Courtroom Security Officer Allegedly Sent Defense Notes to Prosecutor
From the "What Were You Thinking?" file, here's a story that left seasoned prosecutors and a judge scratching their heads.
Francis Griffin, a Kennebec County prosecutor, was minding his own business when a photo popped up on his phone. It was embarrassing, but thankfully not the personally embarrassing kind of photo.
It was a photo of the defense attorney's notes, apparently sent by a courtroom security officer. Sgt. Joel Eldridge allegedly took the photo in the courtroom while the attorneys were in chambers with the judge. Griffin reported it to the district attorney.
Case of the Wrong-Way Photo
"I am shocked," said District Attorney Maeghan Maloney. "Based on the information I have at this time, a crime has not been committed. The alleged conduct does, however, indicate a serious ethical breach. In a courtroom, it is imperative that everyone be treated fairly and equally."
Griffin informed the defense attorney, who advised the judge. Eldridge, in the meantime, has been placed on administrative leave.
"It's outrageous," defense attorney Sherry Tash said. "He is one of the people who's supposed to protect the sanctity of the courtroom, and he goes and does this."
The photo showed the name and phone number of the defense attorney's investigator. The district attorney said it was not helpful to the prosecution, but condemned the security breach.
No Cell Phones in the Courtroom
"A defense attorney's notes are never to be viewed by anyone other than the defense attorney and the defendant," Maloney said. "I have no interest in seeing them. The criminal justice system requires they remain private."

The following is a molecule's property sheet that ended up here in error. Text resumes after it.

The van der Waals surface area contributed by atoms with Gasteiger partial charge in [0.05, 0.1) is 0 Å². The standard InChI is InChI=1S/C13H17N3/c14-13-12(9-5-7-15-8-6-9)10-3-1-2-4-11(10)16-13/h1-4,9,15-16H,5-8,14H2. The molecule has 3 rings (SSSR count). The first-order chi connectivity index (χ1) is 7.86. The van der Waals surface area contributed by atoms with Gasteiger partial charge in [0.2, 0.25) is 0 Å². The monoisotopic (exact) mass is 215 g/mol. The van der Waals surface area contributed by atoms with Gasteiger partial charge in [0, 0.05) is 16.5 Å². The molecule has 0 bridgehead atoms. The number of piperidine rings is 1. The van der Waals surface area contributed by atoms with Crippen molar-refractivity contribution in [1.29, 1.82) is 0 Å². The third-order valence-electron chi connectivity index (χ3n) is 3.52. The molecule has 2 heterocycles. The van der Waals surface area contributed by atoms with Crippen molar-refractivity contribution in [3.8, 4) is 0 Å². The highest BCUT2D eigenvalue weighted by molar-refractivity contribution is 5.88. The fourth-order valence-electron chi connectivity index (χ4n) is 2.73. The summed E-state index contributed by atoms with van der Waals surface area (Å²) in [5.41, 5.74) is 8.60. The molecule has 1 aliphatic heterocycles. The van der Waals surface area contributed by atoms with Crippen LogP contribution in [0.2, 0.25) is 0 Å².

No one is certain why Eldridge, an 18-year veteran of the criminal justice system, sent the photo. He has declined to comment, and court officials said nothing like this has happened before.
Judge Eric Walker, speaking from the bench, said he didn't understand why it happened.
"It appears as though court security has taken a real serious hit as far as credibility is concerned," Walker said. "I have no words to describe how I feel about this right now."
The case involved a man charged with various crimes, including aggravated mischief for defacing a concrete bench in the holding area of the courthouse. Eldridge was one of the officers involved in the criminal mischief charge.
Judges typically prohibit cell phone use in the courtroom. In the wake of the security officer's breach, it is unclear whether the rule will be extended to court workers.
- Investigation Continues into Cellphone Photo Taken by Court Security Officer (CentralMaine.com)
- Lawyer's Harassing Emails Warrant More Than a Public Reprimand, Court Rules (FindLaw's Greedy Associates)
- California Legislators Want an Easier Bar Exam (FindLaw's Greedy Associates)
You Don’t Have To Solve This on Your Own – Get a Lawyer’s Help
Meeting with a lawyer can help you understand your options and how to best protect your rights. Visit our attorney directory to find a lawyer near you who can help.